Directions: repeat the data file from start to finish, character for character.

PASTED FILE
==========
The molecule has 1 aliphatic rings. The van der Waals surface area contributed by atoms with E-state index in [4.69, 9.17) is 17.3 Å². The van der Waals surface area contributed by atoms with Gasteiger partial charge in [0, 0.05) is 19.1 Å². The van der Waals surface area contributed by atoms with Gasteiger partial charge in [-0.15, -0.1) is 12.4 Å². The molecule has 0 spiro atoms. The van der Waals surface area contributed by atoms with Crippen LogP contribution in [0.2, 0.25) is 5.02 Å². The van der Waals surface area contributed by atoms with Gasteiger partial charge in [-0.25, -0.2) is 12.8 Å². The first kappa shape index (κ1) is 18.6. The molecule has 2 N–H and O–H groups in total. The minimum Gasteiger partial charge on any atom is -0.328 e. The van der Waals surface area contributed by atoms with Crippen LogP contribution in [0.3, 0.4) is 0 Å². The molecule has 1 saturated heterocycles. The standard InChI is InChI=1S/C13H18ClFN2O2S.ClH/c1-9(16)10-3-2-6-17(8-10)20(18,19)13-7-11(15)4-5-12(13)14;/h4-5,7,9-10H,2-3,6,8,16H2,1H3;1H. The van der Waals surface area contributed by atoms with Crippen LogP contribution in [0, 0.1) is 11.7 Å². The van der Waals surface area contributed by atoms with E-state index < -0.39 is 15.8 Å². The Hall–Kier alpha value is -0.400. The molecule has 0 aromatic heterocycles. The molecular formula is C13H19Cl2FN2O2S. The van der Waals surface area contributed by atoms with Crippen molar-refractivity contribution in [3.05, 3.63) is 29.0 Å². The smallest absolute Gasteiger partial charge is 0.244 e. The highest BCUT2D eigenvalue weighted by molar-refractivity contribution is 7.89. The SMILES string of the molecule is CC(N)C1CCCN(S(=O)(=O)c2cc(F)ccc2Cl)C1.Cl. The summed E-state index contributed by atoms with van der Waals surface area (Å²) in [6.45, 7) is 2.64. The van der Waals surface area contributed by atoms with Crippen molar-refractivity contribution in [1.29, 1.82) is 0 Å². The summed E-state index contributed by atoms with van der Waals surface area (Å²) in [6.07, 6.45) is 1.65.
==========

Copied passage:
The molecule has 1 aliphatic rings. The van der Waals surface area contributed by atoms with E-state index in [4.69, 9.17) is 17.3 Å². The van der Waals surface area contributed by atoms with Gasteiger partial charge in [0, 0.05) is 19.1 Å². The van der Waals surface area contributed by atoms with Gasteiger partial charge in [-0.15, -0.1) is 12.4 Å². The molecule has 0 spiro atoms. The van der Waals surface area contributed by atoms with Crippen LogP contribution in [0.2, 0.25) is 5.02 Å². The van der Waals surface area contributed by atoms with Gasteiger partial charge in [-0.25, -0.2) is 12.8 Å². The first kappa shape index (κ1) is 18.6. The molecule has 2 N–H and O–H groups in total. The minimum Gasteiger partial charge on any atom is -0.328 e. The van der Waals surface area contributed by atoms with Crippen LogP contribution in [0.3, 0.4) is 0 Å². The molecule has 1 saturated heterocycles. The standard InChI is InChI=1S/C13H18ClFN2O2S.ClH/c1-9(16)10-3-2-6-17(8-10)20(18,19)13-7-11(15)4-5-12(13)14;/h4-5,7,9-10H,2-3,6,8,16H2,1H3;1H. The van der Waals surface area contributed by atoms with Crippen LogP contribution in [0, 0.1) is 11.7 Å². The van der Waals surface area contributed by atoms with E-state index < -0.39 is 15.8 Å². The Hall–Kier alpha value is -0.400. The molecule has 0 aromatic heterocycles. The molecular formula is C13H19Cl2FN2O2S. The van der Waals surface area contributed by atoms with Crippen molar-refractivity contribution in [3.05, 3.63) is 29.0 Å². The smallest absolute Gasteiger partial charge is 0.244 e. The highest BCUT2D eigenvalue weighted by molar-refractivity contribution is 7.89. The SMILES string of the molecule is CC(N)C1CCCN(S(=O)(=O)c2cc(F)ccc2Cl)C1.Cl. The summed E-state index contributed by atoms with van der Waals surface area (Å²) in [6.45, 7) is 2.64. The van der Waals surface area contributed by atoms with Crippen molar-refractivity contribution in [1.29, 1.82) is 0 Å². The summed E-state index contributed by atoms with van der Waals surface area (Å²) in [6.07, 6.45) is 1.65.